American's only eat half of the recommended daily intake for fiber, and this is a big part of the reason for the obesity epidemic in America (10).
Consuming 1-2 tablespoons of fiber before each meal is a good way to improve digestion, help you feel full, and eat less. Fiber can be consumed with water, milk, or unsweetened soy milk.
Note: Increase your liquid intake with your fiber intake.
7. Bran is High in Magnesium
Bran and whole grains are high in magnesium (12). Magnesium is an essential mineral required by the body for muscle and nerve function, maintaining a healthy immune system, regulating heart rhythm, and building strong bones.
Other help benefits of magnesium include reduced risk of heart disease, regulation of blood pressure, and alleviation of premenstrual syndrome (PMS).
8. Bran Can Help Prevent Type II Diabetes
Studies show that bran and whole grain consumption can reduce risk of type II diabetes by 20% (13).
This requires eating at least 2 servings of whole grains per day, and over a period of at least a year. The diabetes health benefits of bran found in whole grains can only be seen over the long-term.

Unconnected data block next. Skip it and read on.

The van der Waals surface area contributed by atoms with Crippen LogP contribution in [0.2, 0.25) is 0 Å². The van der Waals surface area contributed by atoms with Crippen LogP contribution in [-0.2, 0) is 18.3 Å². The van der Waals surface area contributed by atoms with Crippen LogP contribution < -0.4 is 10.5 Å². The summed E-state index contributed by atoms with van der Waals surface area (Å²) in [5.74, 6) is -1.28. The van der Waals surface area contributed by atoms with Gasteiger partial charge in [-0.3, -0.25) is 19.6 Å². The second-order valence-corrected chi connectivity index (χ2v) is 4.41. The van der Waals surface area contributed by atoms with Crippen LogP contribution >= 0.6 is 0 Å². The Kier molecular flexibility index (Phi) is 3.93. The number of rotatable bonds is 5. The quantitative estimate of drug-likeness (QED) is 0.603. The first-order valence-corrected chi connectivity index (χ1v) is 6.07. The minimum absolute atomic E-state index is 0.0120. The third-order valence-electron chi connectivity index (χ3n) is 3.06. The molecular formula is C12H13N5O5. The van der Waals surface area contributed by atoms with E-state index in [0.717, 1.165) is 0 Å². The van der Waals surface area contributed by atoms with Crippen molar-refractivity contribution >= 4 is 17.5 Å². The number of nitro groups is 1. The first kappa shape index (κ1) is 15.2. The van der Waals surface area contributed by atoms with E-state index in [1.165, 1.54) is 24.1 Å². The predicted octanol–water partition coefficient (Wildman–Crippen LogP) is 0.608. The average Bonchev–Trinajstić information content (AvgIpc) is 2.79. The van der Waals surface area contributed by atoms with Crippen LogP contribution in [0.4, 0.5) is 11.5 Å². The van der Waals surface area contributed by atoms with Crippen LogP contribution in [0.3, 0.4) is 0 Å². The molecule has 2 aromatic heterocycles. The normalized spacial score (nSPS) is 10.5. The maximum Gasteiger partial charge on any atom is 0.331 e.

9. Bran is Rich in Folate
Other benefits of folate include protection and repair of DNA to reduce cancer risk and slow aging. Folate also lowers risk of Alzheimer's. Bran consumed in whole grains like brown rice and whole wheat bread is a great way to boost your folate intake.
10. Bran is a great source of Manganese
Health benefits of manganese include strengthening weak bones, anti-oxidant protection, alleviating premenstrual syndrome (PMS), anemia, arthritis, alopecia (spot baldness), and prevention of epileptic seizures.
Nutrient Info For Bran
Serving size: 1 cupTop 10 Nutrients by %DV
- Manganese838% DV
- Vitamin B6240% DV
- Magnesium230% DV
- Vitamin B1 (Thiamin)217% DV
- Vitamin B3 (Niacin)201% DV
- Phosphorus198% DV
- Iron122% DV
- Fiber99% DV
- Vitamin B5 (Pantothenic Acid)87% DV
- Potassium50% DV
Bran Fun Facts